While Vietnam has been the world’s second largest coffee exporter for two decades, 90% of coffee exports were still in the raw form; and when it is sold at the international markets, it mostly comes under foreign names.
In 2016, the country’s exports of coffee hit a record high of 1.78 million tonnes, generating turnover of US$3.34 billion, year-on-year increases of 32.8% in volume and 24.7% in value from 2015.
Vietnamese coffee only accounted for one percent of the world’s total output in 1991; 25 years later, its market share reached approximately 20%.
However, the value of the Vietnamese coffee has not grown sustainably but suffering ups and downs due to impacts of climate change, land degradation and old-fashioned farming techniques. Last year, the industry went through the most severe drought in the last 30 years.
According to President of the Vietnam Cocoa and Coffee Association (Vicofa) Luong Van Tu, coffee has brought a better life to millions of farmers in Vietnam ten years ago but the crop’s yields and quality have declined sharply in recent years as most of coffee trees have become old and stunted. It resulted in drops in value that underpays the farmers’ hard work.
The old farming practices that include harvesting green and ripe coffee beans at the same time, along with outdated processing and post-harvest quarantine techniques are also reasons behind the decrease in quality, he added.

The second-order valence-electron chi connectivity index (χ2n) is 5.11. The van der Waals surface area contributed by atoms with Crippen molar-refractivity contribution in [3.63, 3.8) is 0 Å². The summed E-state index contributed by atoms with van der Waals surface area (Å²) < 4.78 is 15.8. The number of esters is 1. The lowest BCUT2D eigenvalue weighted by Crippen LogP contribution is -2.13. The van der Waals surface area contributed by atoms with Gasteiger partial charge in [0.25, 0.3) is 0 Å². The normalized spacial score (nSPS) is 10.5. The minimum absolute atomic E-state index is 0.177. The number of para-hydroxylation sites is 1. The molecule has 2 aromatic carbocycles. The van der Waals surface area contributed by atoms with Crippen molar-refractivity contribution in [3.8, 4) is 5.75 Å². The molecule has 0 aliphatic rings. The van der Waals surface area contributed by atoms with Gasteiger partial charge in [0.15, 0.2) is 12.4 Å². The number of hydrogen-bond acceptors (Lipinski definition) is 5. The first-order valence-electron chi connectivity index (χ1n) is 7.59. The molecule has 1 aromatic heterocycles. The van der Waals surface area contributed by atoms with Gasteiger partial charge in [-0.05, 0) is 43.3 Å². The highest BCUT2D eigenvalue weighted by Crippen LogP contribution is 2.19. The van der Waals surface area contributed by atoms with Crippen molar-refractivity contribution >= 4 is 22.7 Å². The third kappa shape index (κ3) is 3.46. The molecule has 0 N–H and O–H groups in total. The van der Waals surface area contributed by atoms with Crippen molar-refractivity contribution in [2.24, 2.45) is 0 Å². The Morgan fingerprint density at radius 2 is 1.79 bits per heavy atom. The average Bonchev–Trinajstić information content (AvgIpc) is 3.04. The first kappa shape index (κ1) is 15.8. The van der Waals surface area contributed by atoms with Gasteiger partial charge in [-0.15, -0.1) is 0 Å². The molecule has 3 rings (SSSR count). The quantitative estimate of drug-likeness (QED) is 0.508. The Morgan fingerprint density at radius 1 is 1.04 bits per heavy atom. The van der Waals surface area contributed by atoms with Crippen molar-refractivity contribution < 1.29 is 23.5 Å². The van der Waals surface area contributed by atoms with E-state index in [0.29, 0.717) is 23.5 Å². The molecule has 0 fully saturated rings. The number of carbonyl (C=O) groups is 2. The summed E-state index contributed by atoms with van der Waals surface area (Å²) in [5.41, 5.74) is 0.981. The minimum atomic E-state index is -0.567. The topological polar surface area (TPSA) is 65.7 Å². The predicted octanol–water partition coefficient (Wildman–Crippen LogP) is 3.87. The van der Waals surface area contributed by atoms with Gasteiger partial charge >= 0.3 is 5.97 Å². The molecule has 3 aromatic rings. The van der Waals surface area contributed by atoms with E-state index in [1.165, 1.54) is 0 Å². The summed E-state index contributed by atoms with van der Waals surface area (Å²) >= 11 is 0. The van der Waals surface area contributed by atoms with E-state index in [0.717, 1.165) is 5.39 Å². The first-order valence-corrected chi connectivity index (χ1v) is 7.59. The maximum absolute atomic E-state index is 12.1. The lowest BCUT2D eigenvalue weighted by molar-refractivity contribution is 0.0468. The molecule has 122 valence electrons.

To change the current situation, the MARD will launch the new scheme, namely “High-quality Vietnamese coffee”, next year with the aim to create linkages for production and distribution and develop large areas of materials for high-quality coffee production with a system of updated drying and storage facilities and suitable processing plants.
The project, running from 2018 through to 2023, with a vision to 2030, will help increase added value of Vietnamese coffee products, particularly those from the Central Highlands, North Central Region and some mountainous northern provinces.
A goal of the programme is to add 5% to the country’s total coffee value by 2020 and 7% by 2030, compared to that of the 2013-2014 crop.
The coffee industry sets to remain as the second biggest coffee exporter and double the export turnover to US$6 billion by 2030, Tu unveiled.